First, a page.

VIDEO: Criminal Justice Students Volunteer with Habitat for Humanity

GIVING BACK Students from the Police and the Community class help organize the inside of Topeka Habitat for Humanity.

Brian Dulle / Washburn Review

On June 28, 2011, eight students, Matthew Simpson, Ridge Bunde, Levi Earl, Tiara George, Phillip Jeffery, Kevin Lynn, Natalie Nioce and Kacey Wiltz from Washburn University’s Police and the Community class spent the day picking up and sorting donations throughout the City of Topeka to support Habitat for Humanity. 

The Washburn University’sPolice and the Community class ensures students will have a general understanding to the role the police play in the community. Students will be able to provide critical analysis of community based policy and programs as they relate to policing. Students will be able to critically analyze the theme of involving the community within the police role and students will recognize the difference between, community relations, community policing, public relations and how these terms interact with each other.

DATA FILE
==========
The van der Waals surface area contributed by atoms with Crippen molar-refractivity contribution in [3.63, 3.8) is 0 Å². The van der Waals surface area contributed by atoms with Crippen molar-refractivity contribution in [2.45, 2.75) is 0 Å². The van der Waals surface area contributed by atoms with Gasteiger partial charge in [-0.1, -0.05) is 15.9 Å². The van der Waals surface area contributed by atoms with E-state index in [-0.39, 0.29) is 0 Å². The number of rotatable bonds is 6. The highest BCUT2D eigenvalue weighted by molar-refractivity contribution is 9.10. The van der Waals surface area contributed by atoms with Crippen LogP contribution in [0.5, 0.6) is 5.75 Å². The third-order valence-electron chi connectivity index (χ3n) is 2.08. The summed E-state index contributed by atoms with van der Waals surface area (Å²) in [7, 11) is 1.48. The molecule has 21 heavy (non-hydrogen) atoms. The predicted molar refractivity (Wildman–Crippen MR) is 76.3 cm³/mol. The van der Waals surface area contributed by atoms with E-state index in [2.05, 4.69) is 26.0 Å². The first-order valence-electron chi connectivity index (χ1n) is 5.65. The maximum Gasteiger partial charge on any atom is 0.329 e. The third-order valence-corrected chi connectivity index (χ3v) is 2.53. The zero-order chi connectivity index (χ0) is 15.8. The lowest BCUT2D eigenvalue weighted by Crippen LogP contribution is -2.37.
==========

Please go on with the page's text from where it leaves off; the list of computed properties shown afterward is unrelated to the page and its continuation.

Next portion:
Group leader and Washburn graduate student Matthew Simpson said they looked at several opportunities in which they could provide service to the community.

“What drew our attention to Habitat for Humanity, is that it required its recipients of homes to donate 300 hours of sweat equity, said Simpson.  This simply made sense to us and we chose this project to assist with.”

Simpson said that the group learned through the class about giving back to the community.

“Anytime you can help out others in need and the community at large it’s a great feeling,” said Simpson.

Simpson also said that this project was something that brought the 8 volunteers closer together.

“We are all either currently serving in the criminal justice profession or actively pursuing serving in the criminal justice profession.  Part of that profession is teamwork and this was just one example of achieving that,” said Simpson.